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N. Miki, T. Kohno, M. Hirabayashi, S. Ataka, H. Osugi, M. Yamamoto, K. Shiraki, R. Nadachi, Y. Okazaki, J. Suehiro; Choroidal Circulation Pattern in ICG Angiography Using Choroid/Disc Software . Invest. Ophthalmol. Vis. Sci. 2005;46(13):270.
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© ARVO (1962-2015); The Authors (2016-present)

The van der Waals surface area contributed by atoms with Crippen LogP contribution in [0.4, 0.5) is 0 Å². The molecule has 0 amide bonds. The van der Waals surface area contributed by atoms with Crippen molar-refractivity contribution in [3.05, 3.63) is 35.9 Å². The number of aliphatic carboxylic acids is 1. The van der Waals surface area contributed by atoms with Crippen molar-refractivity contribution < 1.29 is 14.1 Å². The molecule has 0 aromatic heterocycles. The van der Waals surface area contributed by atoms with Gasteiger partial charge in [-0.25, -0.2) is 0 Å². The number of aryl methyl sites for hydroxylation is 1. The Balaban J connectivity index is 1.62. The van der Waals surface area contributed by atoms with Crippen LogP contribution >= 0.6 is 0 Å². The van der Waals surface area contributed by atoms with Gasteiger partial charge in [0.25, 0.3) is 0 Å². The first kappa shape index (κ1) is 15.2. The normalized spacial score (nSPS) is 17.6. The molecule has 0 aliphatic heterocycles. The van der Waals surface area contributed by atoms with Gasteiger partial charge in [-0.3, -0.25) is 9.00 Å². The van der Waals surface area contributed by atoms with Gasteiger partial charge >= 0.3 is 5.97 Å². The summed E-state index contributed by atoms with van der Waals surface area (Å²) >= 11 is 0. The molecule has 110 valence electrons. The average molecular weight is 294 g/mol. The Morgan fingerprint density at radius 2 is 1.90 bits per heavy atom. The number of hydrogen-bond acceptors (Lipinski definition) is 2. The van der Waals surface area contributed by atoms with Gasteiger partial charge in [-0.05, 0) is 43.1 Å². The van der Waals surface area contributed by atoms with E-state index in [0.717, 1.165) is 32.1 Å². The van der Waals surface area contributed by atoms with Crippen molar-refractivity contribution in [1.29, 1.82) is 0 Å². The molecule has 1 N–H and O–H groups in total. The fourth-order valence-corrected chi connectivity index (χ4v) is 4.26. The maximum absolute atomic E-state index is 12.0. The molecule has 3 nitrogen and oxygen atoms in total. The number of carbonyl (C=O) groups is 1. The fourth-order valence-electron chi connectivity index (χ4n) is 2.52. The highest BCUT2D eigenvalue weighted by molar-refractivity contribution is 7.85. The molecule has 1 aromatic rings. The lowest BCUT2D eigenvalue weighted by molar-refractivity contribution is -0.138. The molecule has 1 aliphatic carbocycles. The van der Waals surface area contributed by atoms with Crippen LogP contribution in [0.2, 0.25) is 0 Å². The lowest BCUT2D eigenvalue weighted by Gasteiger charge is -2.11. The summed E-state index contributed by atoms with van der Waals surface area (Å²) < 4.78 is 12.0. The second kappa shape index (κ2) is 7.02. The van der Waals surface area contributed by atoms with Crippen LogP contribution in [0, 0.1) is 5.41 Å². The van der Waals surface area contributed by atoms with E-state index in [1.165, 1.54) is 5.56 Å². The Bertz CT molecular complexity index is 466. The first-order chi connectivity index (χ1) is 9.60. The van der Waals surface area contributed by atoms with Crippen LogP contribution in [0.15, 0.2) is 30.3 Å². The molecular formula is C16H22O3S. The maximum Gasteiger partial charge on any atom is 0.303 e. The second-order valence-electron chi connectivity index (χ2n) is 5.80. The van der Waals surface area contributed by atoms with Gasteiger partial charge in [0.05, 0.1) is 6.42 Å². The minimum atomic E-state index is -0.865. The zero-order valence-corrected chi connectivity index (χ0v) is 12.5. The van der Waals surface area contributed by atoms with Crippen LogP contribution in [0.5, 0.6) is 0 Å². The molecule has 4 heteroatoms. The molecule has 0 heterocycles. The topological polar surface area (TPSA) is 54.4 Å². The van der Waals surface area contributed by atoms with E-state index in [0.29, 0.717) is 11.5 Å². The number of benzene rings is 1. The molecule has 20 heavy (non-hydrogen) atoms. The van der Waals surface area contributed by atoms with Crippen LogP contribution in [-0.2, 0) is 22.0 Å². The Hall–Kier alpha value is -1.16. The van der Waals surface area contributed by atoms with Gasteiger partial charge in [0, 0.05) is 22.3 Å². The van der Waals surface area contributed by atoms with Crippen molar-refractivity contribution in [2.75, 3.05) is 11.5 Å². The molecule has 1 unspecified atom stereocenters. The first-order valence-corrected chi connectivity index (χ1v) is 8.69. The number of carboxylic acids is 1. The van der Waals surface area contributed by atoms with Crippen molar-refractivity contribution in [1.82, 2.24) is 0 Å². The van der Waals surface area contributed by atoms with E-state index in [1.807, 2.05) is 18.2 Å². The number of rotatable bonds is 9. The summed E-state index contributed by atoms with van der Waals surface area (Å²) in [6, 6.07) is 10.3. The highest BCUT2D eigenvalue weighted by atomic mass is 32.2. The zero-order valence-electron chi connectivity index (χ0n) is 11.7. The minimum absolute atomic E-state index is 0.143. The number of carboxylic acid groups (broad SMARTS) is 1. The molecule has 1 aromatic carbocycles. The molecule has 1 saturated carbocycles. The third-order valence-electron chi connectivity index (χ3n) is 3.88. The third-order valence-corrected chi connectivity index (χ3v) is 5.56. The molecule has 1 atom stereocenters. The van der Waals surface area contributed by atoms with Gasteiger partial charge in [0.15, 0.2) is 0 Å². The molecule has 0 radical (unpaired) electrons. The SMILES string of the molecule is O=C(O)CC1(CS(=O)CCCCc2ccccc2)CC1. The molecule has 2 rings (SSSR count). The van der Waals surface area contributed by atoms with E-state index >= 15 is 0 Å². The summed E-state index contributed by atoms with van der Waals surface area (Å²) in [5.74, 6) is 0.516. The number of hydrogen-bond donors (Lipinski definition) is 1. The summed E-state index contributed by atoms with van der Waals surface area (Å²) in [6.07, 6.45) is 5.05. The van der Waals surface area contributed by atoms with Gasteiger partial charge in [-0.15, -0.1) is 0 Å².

Purpose: We have developed software to measure blood flow in the choroid (Ch/d software) using mean fluorescence intensity of the disc as a reference value for fluorescent intensity of the choroid. The present study examined the usefulness of Ch/d software in analyzing choroidal circulation in patients with normal eyes or chorioretinal disease. Methods: The present study investigated 19 eyes of young volunteers, 28 eyes of old volunteers, 23 eyes of patients with idiopathic central serous chorioretinopathy (CSC), and 5 eyes of patients with dry–type age–related macular disease (ARMD). ICG angiography was performed using a Topcon digital fundus camera every 2 s. Sequential angiography (9 images) in the dye–transient phase were displayed on a computer and processed using Ch/d software. In all angiograms, fluorescence density at the disc and diffuse fluorescence in the macula were measured in 256–grade gray scale using a Topcon IMAGEnet computer system. Ratios of mean fluorescence intensity in the macula to that in the disc (choroid/disc ratio, ch/d) were compared among the 4 groups using t–tests. In initial images, perfusion patterns were determined as: ch/d ≤0.9, hypoperfusion; 0.9<ch/d≤1.1, slight hypoperfusion; and ch/d >1.1, normal perfusion. In late images, congestion patterns were determined as: ch/d ≤0.9, no congestion; 0.9<ch/d≤1.1, slight congestion; and ch/d >1.1, congestion. Results: In initial images, hypoperfusion was found in 0 eyes in young volunteers (0%), 5 eyes in old volunteers (31.3%), 1 eye in CSC (4.35%), and 4 eyes in dry–type ARMD (80%).In late images, congestion was present in 5 eyes in young volunteers (29.4%), 7 eyes in old volunteers (43.8%), 18 eyes in CSC (78.3%), and 0 eyes in dry–type ARMD (0%).In initial images, ch/d was significantly lower for dry–type ARMD than for any other group (p<0.01). In late images, ch/d was significantly higher for CSC than for any other group (p<0.01). Conclusions: Choroidal venous congestion patterns were apparent in some young and old volunteers, but were particularly evident in CSC. Hypoperfusion patterns were noted in some old volunteers, but were most evident in dry–type ARMD. Ch/d software allowed categorization of choroidal circulation pattern to normal circulation pattern, venous congestion pattern and hypoperfusion patterns from ICG angiography.
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